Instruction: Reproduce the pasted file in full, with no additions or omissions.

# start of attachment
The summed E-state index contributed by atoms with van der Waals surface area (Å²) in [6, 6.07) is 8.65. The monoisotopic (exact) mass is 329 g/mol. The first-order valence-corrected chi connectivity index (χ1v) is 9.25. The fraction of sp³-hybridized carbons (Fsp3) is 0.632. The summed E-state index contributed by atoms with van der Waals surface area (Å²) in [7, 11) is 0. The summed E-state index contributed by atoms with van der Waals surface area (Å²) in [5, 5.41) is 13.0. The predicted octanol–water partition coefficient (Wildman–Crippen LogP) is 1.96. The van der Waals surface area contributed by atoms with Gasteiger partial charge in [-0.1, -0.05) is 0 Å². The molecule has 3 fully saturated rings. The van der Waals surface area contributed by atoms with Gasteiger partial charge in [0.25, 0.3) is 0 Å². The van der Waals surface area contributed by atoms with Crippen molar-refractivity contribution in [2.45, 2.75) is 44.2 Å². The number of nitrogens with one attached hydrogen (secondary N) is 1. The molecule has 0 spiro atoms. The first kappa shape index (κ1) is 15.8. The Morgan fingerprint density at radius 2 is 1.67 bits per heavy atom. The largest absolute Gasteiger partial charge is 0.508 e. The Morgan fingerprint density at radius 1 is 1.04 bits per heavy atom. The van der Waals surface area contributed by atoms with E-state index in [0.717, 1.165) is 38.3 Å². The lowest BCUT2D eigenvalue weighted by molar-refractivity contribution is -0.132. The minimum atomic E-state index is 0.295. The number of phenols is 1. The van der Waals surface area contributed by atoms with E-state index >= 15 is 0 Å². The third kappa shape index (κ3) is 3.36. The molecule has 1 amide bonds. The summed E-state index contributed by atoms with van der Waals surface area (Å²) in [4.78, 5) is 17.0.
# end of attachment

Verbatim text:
The summed E-state index contributed by atoms with van der Waals surface area (Å²) in [6, 6.07) is 8.65. The monoisotopic (exact) mass is 329 g/mol. The first-order valence-corrected chi connectivity index (χ1v) is 9.25. The fraction of sp³-hybridized carbons (Fsp3) is 0.632. The summed E-state index contributed by atoms with van der Waals surface area (Å²) in [7, 11) is 0. The summed E-state index contributed by atoms with van der Waals surface area (Å²) in [5, 5.41) is 13.0. The predicted octanol–water partition coefficient (Wildman–Crippen LogP) is 1.96. The van der Waals surface area contributed by atoms with Gasteiger partial charge in [-0.1, -0.05) is 0 Å². The molecule has 3 fully saturated rings. The van der Waals surface area contributed by atoms with Gasteiger partial charge in [0.25, 0.3) is 0 Å². The van der Waals surface area contributed by atoms with Crippen molar-refractivity contribution in [2.45, 2.75) is 44.2 Å². The number of nitrogens with one attached hydrogen (secondary N) is 1. The molecule has 0 spiro atoms. The first kappa shape index (κ1) is 15.8. The Morgan fingerprint density at radius 2 is 1.67 bits per heavy atom. The largest absolute Gasteiger partial charge is 0.508 e. The Morgan fingerprint density at radius 1 is 1.04 bits per heavy atom. The van der Waals surface area contributed by atoms with E-state index in [0.717, 1.165) is 38.3 Å². The lowest BCUT2D eigenvalue weighted by molar-refractivity contribution is -0.132. The minimum atomic E-state index is 0.295. The number of phenols is 1. The van der Waals surface area contributed by atoms with E-state index >= 15 is 0 Å². The third kappa shape index (κ3) is 3.36. The molecule has 1 amide bonds. The summed E-state index contributed by atoms with van der Waals surface area (Å²) in [4.78, 5) is 17.0.